I want to thank Billie for publishing my western novel, Blessings, Bullets and Bad Bad Men, first as an ebook and now being printed, and available at Amazon. And thanks to Sunny for always being available when needed.
               As Billie would say. "YAAAY!"

Monday, August 1, 2011

Why Westerns? by Bonnie B.A. Kelly

Happy Memories From a Dark Oak Winner.

The call I received on that warm September evening eleven years ago changed everything for me. At 8:30 P.M. on the Monday of a Labor Day weekend, Billie Johnson of Oak Tree Press telephoned with mind-boggling news. My first Lake George Mystery, An Affinity for Murder, had been chosen one of two winners in her 2000 Dark Oak contest. Although Billie had notified me a few days earlier that I was a semifinalist and asked me to fill out a marketing form, I hadn’t jumped to any conclusions. I’d already experienced enough disappointment in the book publishing world that I thought her request might be only a formality. Marketing wasn’t my strong suit, but I developed a plan.

In her call that evening, Billie explained she’d intended to use the marketing form to help her choose between me and the other finalist, Wendy Howell Mills, author of Callie & the Dealer& a Dog Named Jake. Since she’d liked both our books, she said, and had been pleased with both our marketing responses, she’d decided to declare us co-winners.

Billie filled me in on the details, her voice fading in and out as she traveled along a Pacific coast highway. Almost three thousand miles away in upstate New York, I stared out my kitchen window, watching the sun sink behind the trees in the back yard and struggling to assimilate what this news meant.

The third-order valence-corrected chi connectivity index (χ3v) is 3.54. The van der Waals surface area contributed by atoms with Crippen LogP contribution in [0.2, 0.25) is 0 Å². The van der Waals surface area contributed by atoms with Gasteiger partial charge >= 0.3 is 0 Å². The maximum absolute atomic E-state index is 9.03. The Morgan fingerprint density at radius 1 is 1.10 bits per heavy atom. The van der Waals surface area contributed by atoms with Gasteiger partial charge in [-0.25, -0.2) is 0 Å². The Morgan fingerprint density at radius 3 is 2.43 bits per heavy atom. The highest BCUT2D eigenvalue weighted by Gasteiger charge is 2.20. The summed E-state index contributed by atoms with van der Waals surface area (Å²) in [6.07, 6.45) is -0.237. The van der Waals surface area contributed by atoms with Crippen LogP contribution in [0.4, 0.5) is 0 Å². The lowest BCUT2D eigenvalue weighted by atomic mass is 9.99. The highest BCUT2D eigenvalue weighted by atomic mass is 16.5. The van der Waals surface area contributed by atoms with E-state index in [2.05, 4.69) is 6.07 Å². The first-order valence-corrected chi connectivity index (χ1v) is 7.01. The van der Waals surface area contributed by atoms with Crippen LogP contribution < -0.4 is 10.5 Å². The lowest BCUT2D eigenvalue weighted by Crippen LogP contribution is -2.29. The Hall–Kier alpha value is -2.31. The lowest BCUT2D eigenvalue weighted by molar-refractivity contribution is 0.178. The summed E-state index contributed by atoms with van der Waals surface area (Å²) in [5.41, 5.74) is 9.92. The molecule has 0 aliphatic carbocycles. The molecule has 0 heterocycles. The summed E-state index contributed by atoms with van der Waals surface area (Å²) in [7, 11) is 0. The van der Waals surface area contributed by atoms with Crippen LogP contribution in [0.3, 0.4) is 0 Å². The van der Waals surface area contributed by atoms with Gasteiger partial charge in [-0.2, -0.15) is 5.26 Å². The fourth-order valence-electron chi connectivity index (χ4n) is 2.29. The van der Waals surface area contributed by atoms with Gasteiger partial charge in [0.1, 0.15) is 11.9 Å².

The back story -- For me, getting words down on paper or up onto the computer screen provided the ultimate high. I’d found a variety of ways to make books and writing an important part of my life. I’d been a small town correspondent for an area newspaper, a high school librarian who loved reading, selecting and promoting books, a yearbook adviser and, after I became involved in our school’s career education program, a contributor of more than 100 articles on career topics to three magazines for young people.

My life was busy at home and at school. My husband and I juggled two full-time jobs, six children and lots of responsibilities. I loved writing for Career World Magazine, free-lancing for other career publications and submitting occasional pieces on books or travel to other magazines. In our lively household, I’d found the best way to squeeze in my writing was to set the alarm for 5 A.M. and get to it while the house was quiet.

Once I understood the basics of writing for publication, it was a hop and skip to writing mysteries. The nearby Lake George area, rich in history with present day tourism and environmental concerns, offered a terrific setting. Topping my list of possible subjects – Georgia O’Keeffe who’d spent fifteen summers at the lake and painted some of her best loved masterpieces there. Great research possibilities there for a librarian.